Before starting your family search at the Archives, it helps to prepare in advance to maximize your results and save time and frustration.
The Archives staff is happy to help you with suggestions on sources and locations that may help you find answers, but we do not have the resources to do your research for you so please come prepared!
Preparing for Family Research at the Archives:
Who do you want to research? Since family research is time intensive, focus on one or two ancestors rather than trying to research your entire family at once. Due to our staff size, there are limitations on how many records we can pull and the time we can spend with one customer. You can check individual names using the Archives Search to see what records we may have under that name.
What Record and Time Period Do You Need? Identify what kind of record you need and a time period of interest, which will help us determine if we have that record. The records in our holdings that are most commonly used by genealogists are Census Records, Military Records, Naturalization Records, Probate Records, Marriage Records, and Death and Birth Records.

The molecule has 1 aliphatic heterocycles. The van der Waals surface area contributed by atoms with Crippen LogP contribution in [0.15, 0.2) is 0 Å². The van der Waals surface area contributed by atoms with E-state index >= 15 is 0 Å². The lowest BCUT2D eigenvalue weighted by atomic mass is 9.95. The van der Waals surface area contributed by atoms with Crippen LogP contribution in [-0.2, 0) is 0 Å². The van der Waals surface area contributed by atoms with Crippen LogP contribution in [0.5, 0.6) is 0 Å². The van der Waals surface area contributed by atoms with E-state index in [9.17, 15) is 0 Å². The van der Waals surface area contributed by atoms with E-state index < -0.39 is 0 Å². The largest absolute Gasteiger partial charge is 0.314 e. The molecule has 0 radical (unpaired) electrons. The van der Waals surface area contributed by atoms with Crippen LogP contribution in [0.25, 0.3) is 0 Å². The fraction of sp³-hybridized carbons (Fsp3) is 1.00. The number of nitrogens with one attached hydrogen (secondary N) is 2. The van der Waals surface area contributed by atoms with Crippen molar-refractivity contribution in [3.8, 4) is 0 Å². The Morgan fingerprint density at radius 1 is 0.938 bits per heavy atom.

What Is The County/Location of the Record? The records housed at the Archives are given to us by different counties and district courts, therefore we will need a county name or location in order to process a search request. If there is a case number associated with the request, you will need to provide this information to us. You can call the county court where the case was filed to get this information. Note: We do not have a complete set of records from each county/district.
Download a short presentation regarding some of the many genealogy resources available at the Colorado State Archives:
Check to See If the Archives Has the Record:
Please check the Collections page, which describes the many records located at the Archives. The Archives Search database is another helpful tool for finding what records the Archives may have that are relevant to your research.
Things to Avoid:
Please avoid open-ended questions like, 'What records do you have on my Uncle Bob who lived in Denver in 1906.'